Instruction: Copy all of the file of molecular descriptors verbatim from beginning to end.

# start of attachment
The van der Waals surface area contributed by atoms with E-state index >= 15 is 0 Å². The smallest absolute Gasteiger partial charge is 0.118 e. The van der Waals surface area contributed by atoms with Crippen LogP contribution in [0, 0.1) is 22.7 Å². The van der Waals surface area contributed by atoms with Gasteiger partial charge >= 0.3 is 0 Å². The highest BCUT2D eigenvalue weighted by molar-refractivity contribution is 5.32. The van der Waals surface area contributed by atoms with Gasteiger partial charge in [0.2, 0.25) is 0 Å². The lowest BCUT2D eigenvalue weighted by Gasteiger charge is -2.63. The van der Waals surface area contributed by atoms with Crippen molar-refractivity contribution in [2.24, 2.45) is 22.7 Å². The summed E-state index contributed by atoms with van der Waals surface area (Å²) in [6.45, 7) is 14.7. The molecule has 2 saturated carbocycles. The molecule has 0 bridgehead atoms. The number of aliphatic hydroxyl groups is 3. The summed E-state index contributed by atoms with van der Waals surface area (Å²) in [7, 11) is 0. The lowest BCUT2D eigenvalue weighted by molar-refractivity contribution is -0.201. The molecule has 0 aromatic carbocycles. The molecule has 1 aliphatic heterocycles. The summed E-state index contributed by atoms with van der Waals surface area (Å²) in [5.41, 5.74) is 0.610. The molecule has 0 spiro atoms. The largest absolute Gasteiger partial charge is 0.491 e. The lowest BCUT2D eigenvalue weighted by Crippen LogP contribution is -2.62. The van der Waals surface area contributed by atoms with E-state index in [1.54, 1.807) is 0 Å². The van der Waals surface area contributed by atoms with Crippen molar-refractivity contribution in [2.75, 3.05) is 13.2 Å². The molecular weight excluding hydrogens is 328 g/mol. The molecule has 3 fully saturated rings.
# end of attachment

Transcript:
The van der Waals surface area contributed by atoms with E-state index >= 15 is 0 Å². The smallest absolute Gasteiger partial charge is 0.118 e. The van der Waals surface area contributed by atoms with Crippen LogP contribution in [0, 0.1) is 22.7 Å². The van der Waals surface area contributed by atoms with Gasteiger partial charge >= 0.3 is 0 Å². The highest BCUT2D eigenvalue weighted by molar-refractivity contribution is 5.32. The van der Waals surface area contributed by atoms with Gasteiger partial charge in [0.2, 0.25) is 0 Å². The lowest BCUT2D eigenvalue weighted by Gasteiger charge is -2.63. The van der Waals surface area contributed by atoms with Crippen molar-refractivity contribution in [2.24, 2.45) is 22.7 Å². The summed E-state index contributed by atoms with van der Waals surface area (Å²) in [6.45, 7) is 14.7. The molecule has 2 saturated carbocycles. The molecule has 0 bridgehead atoms. The number of aliphatic hydroxyl groups is 3. The summed E-state index contributed by atoms with van der Waals surface area (Å²) in [7, 11) is 0. The lowest BCUT2D eigenvalue weighted by molar-refractivity contribution is -0.201. The molecule has 0 aromatic carbocycles. The molecule has 1 aliphatic heterocycles. The summed E-state index contributed by atoms with van der Waals surface area (Å²) in [5.41, 5.74) is 0.610. The molecule has 0 spiro atoms. The largest absolute Gasteiger partial charge is 0.491 e. The lowest BCUT2D eigenvalue weighted by Crippen LogP contribution is -2.62. The van der Waals surface area contributed by atoms with E-state index in [1.54, 1.807) is 0 Å². The van der Waals surface area contributed by atoms with Crippen molar-refractivity contribution in [2.75, 3.05) is 13.2 Å². The molecular weight excluding hydrogens is 328 g/mol. The molecule has 3 fully saturated rings.